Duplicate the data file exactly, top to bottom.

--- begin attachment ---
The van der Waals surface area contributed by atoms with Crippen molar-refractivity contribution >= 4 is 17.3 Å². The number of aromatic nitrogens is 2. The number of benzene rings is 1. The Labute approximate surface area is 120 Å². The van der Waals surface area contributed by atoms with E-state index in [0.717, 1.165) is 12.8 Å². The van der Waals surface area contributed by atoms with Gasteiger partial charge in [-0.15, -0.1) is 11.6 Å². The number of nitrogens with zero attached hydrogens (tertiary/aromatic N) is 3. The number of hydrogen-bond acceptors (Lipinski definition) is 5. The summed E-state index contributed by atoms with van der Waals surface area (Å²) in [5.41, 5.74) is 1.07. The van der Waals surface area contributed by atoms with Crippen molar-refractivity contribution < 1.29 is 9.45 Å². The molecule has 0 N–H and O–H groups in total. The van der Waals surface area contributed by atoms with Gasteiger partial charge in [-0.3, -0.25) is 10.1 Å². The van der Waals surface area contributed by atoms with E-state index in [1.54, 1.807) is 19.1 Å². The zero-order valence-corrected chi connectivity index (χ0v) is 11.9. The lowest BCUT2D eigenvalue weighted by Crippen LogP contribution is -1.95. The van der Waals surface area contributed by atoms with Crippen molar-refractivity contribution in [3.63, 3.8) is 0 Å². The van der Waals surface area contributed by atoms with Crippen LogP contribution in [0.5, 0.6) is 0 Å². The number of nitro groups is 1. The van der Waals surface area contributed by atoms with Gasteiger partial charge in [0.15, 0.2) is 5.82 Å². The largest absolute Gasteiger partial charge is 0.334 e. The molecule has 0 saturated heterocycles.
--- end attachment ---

The van der Waals surface area contributed by atoms with Crippen molar-refractivity contribution >= 4 is 17.3 Å². The number of aromatic nitrogens is 2. The number of benzene rings is 1. The Labute approximate surface area is 120 Å². The van der Waals surface area contributed by atoms with E-state index in [0.717, 1.165) is 12.8 Å². The van der Waals surface area contributed by atoms with Gasteiger partial charge in [-0.15, -0.1) is 11.6 Å². The number of nitrogens with zero attached hydrogens (tertiary/aromatic N) is 3. The number of hydrogen-bond acceptors (Lipinski definition) is 5. The summed E-state index contributed by atoms with van der Waals surface area (Å²) in [5.41, 5.74) is 1.07. The van der Waals surface area contributed by atoms with Crippen molar-refractivity contribution < 1.29 is 9.45 Å². The molecule has 0 N–H and O–H groups in total. The van der Waals surface area contributed by atoms with Gasteiger partial charge in [-0.3, -0.25) is 10.1 Å². The van der Waals surface area contributed by atoms with E-state index in [1.54, 1.807) is 19.1 Å². The zero-order valence-corrected chi connectivity index (χ0v) is 11.9. The lowest BCUT2D eigenvalue weighted by Crippen LogP contribution is -1.95. The van der Waals surface area contributed by atoms with Crippen molar-refractivity contribution in [3.63, 3.8) is 0 Å². The van der Waals surface area contributed by atoms with Crippen LogP contribution in [0.5, 0.6) is 0 Å². The number of nitro groups is 1. The van der Waals surface area contributed by atoms with Gasteiger partial charge in [0.15, 0.2) is 5.82 Å². The largest absolute Gasteiger partial charge is 0.334 e. The molecule has 0 saturated heterocycles.